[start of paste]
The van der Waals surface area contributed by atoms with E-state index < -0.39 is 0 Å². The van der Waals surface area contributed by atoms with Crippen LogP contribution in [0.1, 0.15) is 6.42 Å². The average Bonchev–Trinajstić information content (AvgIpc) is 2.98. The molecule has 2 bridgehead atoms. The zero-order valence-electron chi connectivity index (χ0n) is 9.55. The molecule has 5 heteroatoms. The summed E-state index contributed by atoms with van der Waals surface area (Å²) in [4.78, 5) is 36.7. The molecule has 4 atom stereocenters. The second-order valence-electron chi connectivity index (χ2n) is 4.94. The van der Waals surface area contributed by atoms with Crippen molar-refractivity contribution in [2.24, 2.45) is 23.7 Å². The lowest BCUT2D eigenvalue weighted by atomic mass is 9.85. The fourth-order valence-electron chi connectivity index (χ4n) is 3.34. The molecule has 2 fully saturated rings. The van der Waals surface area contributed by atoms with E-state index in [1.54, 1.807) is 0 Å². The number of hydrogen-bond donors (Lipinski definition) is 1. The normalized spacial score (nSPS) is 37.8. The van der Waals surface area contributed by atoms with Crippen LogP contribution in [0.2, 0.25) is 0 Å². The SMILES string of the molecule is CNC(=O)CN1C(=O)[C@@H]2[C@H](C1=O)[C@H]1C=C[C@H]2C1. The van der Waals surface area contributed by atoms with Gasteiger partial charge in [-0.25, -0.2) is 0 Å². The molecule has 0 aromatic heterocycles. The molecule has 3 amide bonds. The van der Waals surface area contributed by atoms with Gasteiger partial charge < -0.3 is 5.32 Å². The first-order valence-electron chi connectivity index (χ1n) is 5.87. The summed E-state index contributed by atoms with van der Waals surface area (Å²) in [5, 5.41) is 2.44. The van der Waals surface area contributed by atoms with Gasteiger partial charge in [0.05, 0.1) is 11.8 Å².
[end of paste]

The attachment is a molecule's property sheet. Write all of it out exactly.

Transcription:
The van der Waals surface area contributed by atoms with E-state index < -0.39 is 0 Å². The van der Waals surface area contributed by atoms with Crippen LogP contribution in [0.1, 0.15) is 6.42 Å². The average Bonchev–Trinajstić information content (AvgIpc) is 2.98. The molecule has 2 bridgehead atoms. The zero-order valence-electron chi connectivity index (χ0n) is 9.55. The molecule has 5 heteroatoms. The summed E-state index contributed by atoms with van der Waals surface area (Å²) in [4.78, 5) is 36.7. The molecule has 4 atom stereocenters. The second-order valence-electron chi connectivity index (χ2n) is 4.94. The van der Waals surface area contributed by atoms with Crippen molar-refractivity contribution in [2.24, 2.45) is 23.7 Å². The lowest BCUT2D eigenvalue weighted by atomic mass is 9.85. The fourth-order valence-electron chi connectivity index (χ4n) is 3.34. The molecule has 2 fully saturated rings. The van der Waals surface area contributed by atoms with E-state index in [1.54, 1.807) is 0 Å². The number of hydrogen-bond donors (Lipinski definition) is 1. The normalized spacial score (nSPS) is 37.8. The van der Waals surface area contributed by atoms with Crippen LogP contribution in [0.2, 0.25) is 0 Å². The SMILES string of the molecule is CNC(=O)CN1C(=O)[C@@H]2[C@H](C1=O)[C@H]1C=C[C@H]2C1. The van der Waals surface area contributed by atoms with Gasteiger partial charge in [-0.25, -0.2) is 0 Å². The molecule has 0 aromatic heterocycles. The molecule has 3 amide bonds. The van der Waals surface area contributed by atoms with Gasteiger partial charge < -0.3 is 5.32 Å². The first-order valence-electron chi connectivity index (χ1n) is 5.87. The summed E-state index contributed by atoms with van der Waals surface area (Å²) in [5, 5.41) is 2.44. The van der Waals surface area contributed by atoms with Gasteiger partial charge in [0.05, 0.1) is 11.8 Å².